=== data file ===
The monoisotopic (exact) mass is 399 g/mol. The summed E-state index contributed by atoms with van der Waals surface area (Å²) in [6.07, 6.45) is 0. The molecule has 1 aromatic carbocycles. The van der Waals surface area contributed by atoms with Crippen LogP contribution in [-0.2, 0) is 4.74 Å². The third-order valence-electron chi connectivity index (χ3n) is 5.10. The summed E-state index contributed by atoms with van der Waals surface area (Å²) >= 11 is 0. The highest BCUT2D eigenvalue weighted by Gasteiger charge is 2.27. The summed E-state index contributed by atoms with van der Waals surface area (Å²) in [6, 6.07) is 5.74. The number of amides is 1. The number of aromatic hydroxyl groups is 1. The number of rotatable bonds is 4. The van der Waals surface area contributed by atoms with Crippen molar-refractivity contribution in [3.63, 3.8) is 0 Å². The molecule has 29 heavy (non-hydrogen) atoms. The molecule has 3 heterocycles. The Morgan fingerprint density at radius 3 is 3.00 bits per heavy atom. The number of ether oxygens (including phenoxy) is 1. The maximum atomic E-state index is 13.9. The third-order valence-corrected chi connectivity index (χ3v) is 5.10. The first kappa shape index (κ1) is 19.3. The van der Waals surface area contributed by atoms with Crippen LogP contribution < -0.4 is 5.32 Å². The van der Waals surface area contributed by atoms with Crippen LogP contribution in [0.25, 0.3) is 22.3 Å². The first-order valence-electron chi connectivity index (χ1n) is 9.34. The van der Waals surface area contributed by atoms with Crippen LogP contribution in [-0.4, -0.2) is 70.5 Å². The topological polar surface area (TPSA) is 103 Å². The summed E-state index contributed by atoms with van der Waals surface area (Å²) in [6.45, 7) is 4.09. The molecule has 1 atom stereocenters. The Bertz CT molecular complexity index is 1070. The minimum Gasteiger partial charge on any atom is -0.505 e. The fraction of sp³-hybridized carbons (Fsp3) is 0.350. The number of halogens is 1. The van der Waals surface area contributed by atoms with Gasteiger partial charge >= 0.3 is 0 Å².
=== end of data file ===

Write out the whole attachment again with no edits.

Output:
The monoisotopic (exact) mass is 399 g/mol. The summed E-state index contributed by atoms with van der Waals surface area (Å²) in [6.07, 6.45) is 0. The molecule has 1 aromatic carbocycles. The van der Waals surface area contributed by atoms with Crippen LogP contribution in [-0.2, 0) is 4.74 Å². The third-order valence-electron chi connectivity index (χ3n) is 5.10. The summed E-state index contributed by atoms with van der Waals surface area (Å²) >= 11 is 0. The highest BCUT2D eigenvalue weighted by Gasteiger charge is 2.27. The summed E-state index contributed by atoms with van der Waals surface area (Å²) in [6, 6.07) is 5.74. The number of amides is 1. The number of aromatic hydroxyl groups is 1. The number of rotatable bonds is 4. The van der Waals surface area contributed by atoms with Crippen molar-refractivity contribution in [3.63, 3.8) is 0 Å². The molecule has 29 heavy (non-hydrogen) atoms. The molecule has 3 heterocycles. The Morgan fingerprint density at radius 3 is 3.00 bits per heavy atom. The number of ether oxygens (including phenoxy) is 1. The maximum atomic E-state index is 13.9. The third-order valence-corrected chi connectivity index (χ3v) is 5.10. The first kappa shape index (κ1) is 19.3. The van der Waals surface area contributed by atoms with Crippen LogP contribution < -0.4 is 5.32 Å². The van der Waals surface area contributed by atoms with Crippen LogP contribution in [0.25, 0.3) is 22.3 Å². The first-order valence-electron chi connectivity index (χ1n) is 9.34. The van der Waals surface area contributed by atoms with Crippen LogP contribution in [-0.4, -0.2) is 70.5 Å². The topological polar surface area (TPSA) is 103 Å². The summed E-state index contributed by atoms with van der Waals surface area (Å²) in [6.45, 7) is 4.09. The molecule has 1 atom stereocenters. The Bertz CT molecular complexity index is 1070. The minimum Gasteiger partial charge on any atom is -0.505 e. The fraction of sp³-hybridized carbons (Fsp3) is 0.350. The number of halogens is 1. The van der Waals surface area contributed by atoms with Gasteiger partial charge >= 0.3 is 0 Å².